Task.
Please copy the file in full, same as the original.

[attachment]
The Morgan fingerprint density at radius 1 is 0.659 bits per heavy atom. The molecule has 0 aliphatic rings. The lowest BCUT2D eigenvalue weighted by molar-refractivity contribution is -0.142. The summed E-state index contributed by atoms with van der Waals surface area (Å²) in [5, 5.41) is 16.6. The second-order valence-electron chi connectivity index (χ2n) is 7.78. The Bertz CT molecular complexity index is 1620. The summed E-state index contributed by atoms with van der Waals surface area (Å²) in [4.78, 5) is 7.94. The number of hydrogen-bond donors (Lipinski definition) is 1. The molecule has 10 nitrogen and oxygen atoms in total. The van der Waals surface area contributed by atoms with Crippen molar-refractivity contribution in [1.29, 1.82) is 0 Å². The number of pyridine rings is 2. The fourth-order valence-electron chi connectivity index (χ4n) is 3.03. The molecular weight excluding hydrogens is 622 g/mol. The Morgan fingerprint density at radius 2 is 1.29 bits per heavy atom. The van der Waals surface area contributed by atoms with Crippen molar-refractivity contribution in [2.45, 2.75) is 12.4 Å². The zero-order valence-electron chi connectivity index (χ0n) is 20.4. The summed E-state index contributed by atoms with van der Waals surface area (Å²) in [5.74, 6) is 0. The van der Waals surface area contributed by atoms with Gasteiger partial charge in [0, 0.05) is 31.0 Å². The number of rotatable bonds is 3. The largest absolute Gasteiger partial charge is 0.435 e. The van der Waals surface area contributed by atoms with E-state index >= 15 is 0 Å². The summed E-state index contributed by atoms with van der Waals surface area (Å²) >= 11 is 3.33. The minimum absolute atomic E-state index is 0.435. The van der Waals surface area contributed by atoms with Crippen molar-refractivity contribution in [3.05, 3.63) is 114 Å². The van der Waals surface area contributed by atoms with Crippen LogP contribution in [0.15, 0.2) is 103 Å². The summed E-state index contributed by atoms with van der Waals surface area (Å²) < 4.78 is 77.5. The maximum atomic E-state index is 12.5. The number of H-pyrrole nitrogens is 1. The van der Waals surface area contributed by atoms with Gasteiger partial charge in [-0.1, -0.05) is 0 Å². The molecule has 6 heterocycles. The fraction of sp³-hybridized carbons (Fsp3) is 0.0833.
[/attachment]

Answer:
The Morgan fingerprint density at radius 1 is 0.659 bits per heavy atom. The molecule has 0 aliphatic rings. The lowest BCUT2D eigenvalue weighted by molar-refractivity contribution is -0.142. The summed E-state index contributed by atoms with van der Waals surface area (Å²) in [5, 5.41) is 16.6. The second-order valence-electron chi connectivity index (χ2n) is 7.78. The Bertz CT molecular complexity index is 1620. The summed E-state index contributed by atoms with van der Waals surface area (Å²) in [4.78, 5) is 7.94. The number of hydrogen-bond donors (Lipinski definition) is 1. The molecule has 10 nitrogen and oxygen atoms in total. The van der Waals surface area contributed by atoms with Crippen molar-refractivity contribution in [1.29, 1.82) is 0 Å². The number of pyridine rings is 2. The fourth-order valence-electron chi connectivity index (χ4n) is 3.03. The molecular weight excluding hydrogens is 622 g/mol. The Morgan fingerprint density at radius 2 is 1.29 bits per heavy atom. The van der Waals surface area contributed by atoms with Crippen molar-refractivity contribution in [2.45, 2.75) is 12.4 Å². The zero-order valence-electron chi connectivity index (χ0n) is 20.4. The summed E-state index contributed by atoms with van der Waals surface area (Å²) in [5.74, 6) is 0. The van der Waals surface area contributed by atoms with Gasteiger partial charge in [0, 0.05) is 31.0 Å². The number of rotatable bonds is 3. The largest absolute Gasteiger partial charge is 0.435 e. The van der Waals surface area contributed by atoms with E-state index >= 15 is 0 Å². The summed E-state index contributed by atoms with van der Waals surface area (Å²) >= 11 is 3.33. The minimum absolute atomic E-state index is 0.435. The van der Waals surface area contributed by atoms with Crippen molar-refractivity contribution in [3.05, 3.63) is 114 Å². The van der Waals surface area contributed by atoms with Crippen LogP contribution in [0.15, 0.2) is 103 Å². The summed E-state index contributed by atoms with van der Waals surface area (Å²) < 4.78 is 77.5. The maximum atomic E-state index is 12.5. The number of H-pyrrole nitrogens is 1. The van der Waals surface area contributed by atoms with Gasteiger partial charge in [-0.1, -0.05) is 0 Å². The molecule has 6 heterocycles. The fraction of sp³-hybridized carbons (Fsp3) is 0.0833.